Today's Date: July 31, 2014
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Forensic Autopsy Technicians

Working in a coroner’s office or medical examiner’s office could be a good job for you if you are interested in science, the human body, and in helping families to find out what may have caused the death of a loved one, whether through natural causes, suspicious nature or accident. Becoming a forensic autopsy technician is one way that you could start a career, and typically, does not require extensive postsecondary learning.

You may find that as a forensic autopsy technician you are employed on a 9-to-5 schedule, assisting a forensic pathologist in working on bodies that come in over night or during the day. As well, you could cover weekend and holiday shifts on a part-time basis depending on the needs of the facility in which you find employment. Your work could include tasks such as preparing the autopsy suite, helping provide specimen containers for examination, moving bodies, and assisting the pathologist with various parts of the exam. This could involve responsibilities such as eviscerating and weighing organs as well as collecting toxicology samples. Other responsibilities might include taking notes, photographing the body, suturing a body closed, and releasing a body to a mortician.

Generally, you’ll need certificate-level training or an associate degree in a field such as biology, funeral science or a similar subject. However, knowledge about anatomy, physiology and medical lab practices will be helpful. Other skills that will be important to your job include the ability to stay objective, to work under difficult and sometimes unpleasant conditions, and to be able to communicate with a variety of people from families to law enforcement officials and funeral homes. You will also need to be capable of moving bodies, sometimes up to 300 pounds or more, by yourself or with assistance.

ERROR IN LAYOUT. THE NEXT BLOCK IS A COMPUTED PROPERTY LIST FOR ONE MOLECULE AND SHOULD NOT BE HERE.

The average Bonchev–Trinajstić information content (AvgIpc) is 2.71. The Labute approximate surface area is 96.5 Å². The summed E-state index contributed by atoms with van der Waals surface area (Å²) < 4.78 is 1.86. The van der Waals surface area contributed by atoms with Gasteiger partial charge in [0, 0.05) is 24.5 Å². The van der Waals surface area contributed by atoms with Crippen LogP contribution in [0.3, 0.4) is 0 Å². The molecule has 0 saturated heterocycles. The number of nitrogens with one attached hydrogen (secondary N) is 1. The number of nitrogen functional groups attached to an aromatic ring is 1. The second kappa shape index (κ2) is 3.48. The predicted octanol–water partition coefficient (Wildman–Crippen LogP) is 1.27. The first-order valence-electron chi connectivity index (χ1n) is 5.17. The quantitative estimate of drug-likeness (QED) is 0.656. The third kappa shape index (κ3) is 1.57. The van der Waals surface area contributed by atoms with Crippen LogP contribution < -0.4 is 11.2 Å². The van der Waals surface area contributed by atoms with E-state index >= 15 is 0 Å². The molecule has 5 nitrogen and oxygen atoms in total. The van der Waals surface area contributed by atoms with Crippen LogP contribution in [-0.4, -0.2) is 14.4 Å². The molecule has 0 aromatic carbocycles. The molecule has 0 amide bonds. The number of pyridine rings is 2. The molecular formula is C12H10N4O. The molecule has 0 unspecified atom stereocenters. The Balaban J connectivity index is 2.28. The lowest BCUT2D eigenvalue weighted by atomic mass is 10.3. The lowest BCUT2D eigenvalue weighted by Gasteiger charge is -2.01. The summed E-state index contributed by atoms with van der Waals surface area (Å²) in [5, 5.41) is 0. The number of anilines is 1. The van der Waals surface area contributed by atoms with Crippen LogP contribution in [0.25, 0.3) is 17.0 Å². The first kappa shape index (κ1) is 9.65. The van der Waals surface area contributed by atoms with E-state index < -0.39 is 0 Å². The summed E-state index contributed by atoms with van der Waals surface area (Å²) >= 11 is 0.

Career Outlook for Forensic Autopsy Technicians

Job growth estimates are not available specifically for forensic autopsy technicians from the U.S. Bureau of Statistics, which tracks trends for major job occupations. In fact, the BLS includes autopsy assistants within its medical assistants category and estimates job opportunities in this field will grow 31 percent from 2010 to 2020. This job growth is considered much faster than average, according to BLS statistics. Those who want to enter the field may want to start their job searching looking through governmental sites, which could employ people at a variety of levels from county medical examiners jobs to positions that may be available at federal facilities, such as an air force base. As well, a department of pathology and laboratory medicine at one of the universities could provide you with opportunities for employment as a forensic autopsy technician. The American Academy of Forensic Sciences (AAFS) may be another place to look for job leads.

Salary for the Career